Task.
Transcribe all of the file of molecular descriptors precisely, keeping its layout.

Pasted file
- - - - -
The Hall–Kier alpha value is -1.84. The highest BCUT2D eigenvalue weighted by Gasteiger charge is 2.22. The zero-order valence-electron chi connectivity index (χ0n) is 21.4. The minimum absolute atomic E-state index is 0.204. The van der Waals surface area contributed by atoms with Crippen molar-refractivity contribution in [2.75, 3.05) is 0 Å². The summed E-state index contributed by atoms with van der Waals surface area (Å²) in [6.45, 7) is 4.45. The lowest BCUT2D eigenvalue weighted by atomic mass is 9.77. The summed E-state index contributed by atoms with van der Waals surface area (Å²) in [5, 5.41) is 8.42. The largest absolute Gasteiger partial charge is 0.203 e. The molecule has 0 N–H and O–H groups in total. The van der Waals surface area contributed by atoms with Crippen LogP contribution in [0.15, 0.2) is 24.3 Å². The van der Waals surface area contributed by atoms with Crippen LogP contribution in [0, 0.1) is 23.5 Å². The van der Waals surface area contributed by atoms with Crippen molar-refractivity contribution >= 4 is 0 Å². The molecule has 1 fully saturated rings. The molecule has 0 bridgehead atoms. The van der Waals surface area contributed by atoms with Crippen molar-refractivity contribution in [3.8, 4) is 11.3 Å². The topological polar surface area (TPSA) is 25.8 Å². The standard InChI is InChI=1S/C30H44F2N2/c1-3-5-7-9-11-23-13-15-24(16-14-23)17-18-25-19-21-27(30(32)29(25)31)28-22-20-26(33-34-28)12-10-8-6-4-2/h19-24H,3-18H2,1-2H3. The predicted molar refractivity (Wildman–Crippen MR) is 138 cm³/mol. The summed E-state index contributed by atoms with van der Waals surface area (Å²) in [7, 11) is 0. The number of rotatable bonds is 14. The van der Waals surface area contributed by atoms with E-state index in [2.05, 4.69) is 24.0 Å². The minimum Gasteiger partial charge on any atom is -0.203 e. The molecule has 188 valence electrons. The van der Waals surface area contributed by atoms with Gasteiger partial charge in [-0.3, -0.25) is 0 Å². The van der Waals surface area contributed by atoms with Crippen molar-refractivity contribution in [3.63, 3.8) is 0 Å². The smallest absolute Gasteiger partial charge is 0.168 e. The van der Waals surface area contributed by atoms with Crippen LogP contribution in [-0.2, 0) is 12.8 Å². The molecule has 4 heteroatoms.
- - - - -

The Hall–Kier alpha value is -1.84. The highest BCUT2D eigenvalue weighted by Gasteiger charge is 2.22. The zero-order valence-electron chi connectivity index (χ0n) is 21.4. The minimum absolute atomic E-state index is 0.204. The van der Waals surface area contributed by atoms with Crippen molar-refractivity contribution in [2.75, 3.05) is 0 Å². The summed E-state index contributed by atoms with van der Waals surface area (Å²) in [6.45, 7) is 4.45. The lowest BCUT2D eigenvalue weighted by atomic mass is 9.77. The summed E-state index contributed by atoms with van der Waals surface area (Å²) in [5, 5.41) is 8.42. The largest absolute Gasteiger partial charge is 0.203 e. The molecule has 0 N–H and O–H groups in total. The van der Waals surface area contributed by atoms with Crippen LogP contribution in [0.15, 0.2) is 24.3 Å². The van der Waals surface area contributed by atoms with Crippen LogP contribution in [0, 0.1) is 23.5 Å². The van der Waals surface area contributed by atoms with Crippen molar-refractivity contribution >= 4 is 0 Å². The molecule has 1 fully saturated rings. The molecule has 0 bridgehead atoms. The van der Waals surface area contributed by atoms with Crippen molar-refractivity contribution in [3.8, 4) is 11.3 Å². The topological polar surface area (TPSA) is 25.8 Å². The standard InChI is InChI=1S/C30H44F2N2/c1-3-5-7-9-11-23-13-15-24(16-14-23)17-18-25-19-21-27(30(32)29(25)31)28-22-20-26(33-34-28)12-10-8-6-4-2/h19-24H,3-18H2,1-2H3. The predicted molar refractivity (Wildman–Crippen MR) is 138 cm³/mol. The summed E-state index contributed by atoms with van der Waals surface area (Å²) in [7, 11) is 0. The number of rotatable bonds is 14. The van der Waals surface area contributed by atoms with E-state index in [2.05, 4.69) is 24.0 Å². The minimum Gasteiger partial charge on any atom is -0.203 e. The molecule has 188 valence electrons. The van der Waals surface area contributed by atoms with Gasteiger partial charge in [-0.3, -0.25) is 0 Å². The van der Waals surface area contributed by atoms with Crippen molar-refractivity contribution in [3.63, 3.8) is 0 Å². The smallest absolute Gasteiger partial charge is 0.168 e. The van der Waals surface area contributed by atoms with Crippen LogP contribution in [-0.2, 0) is 12.8 Å². The molecule has 4 heteroatoms.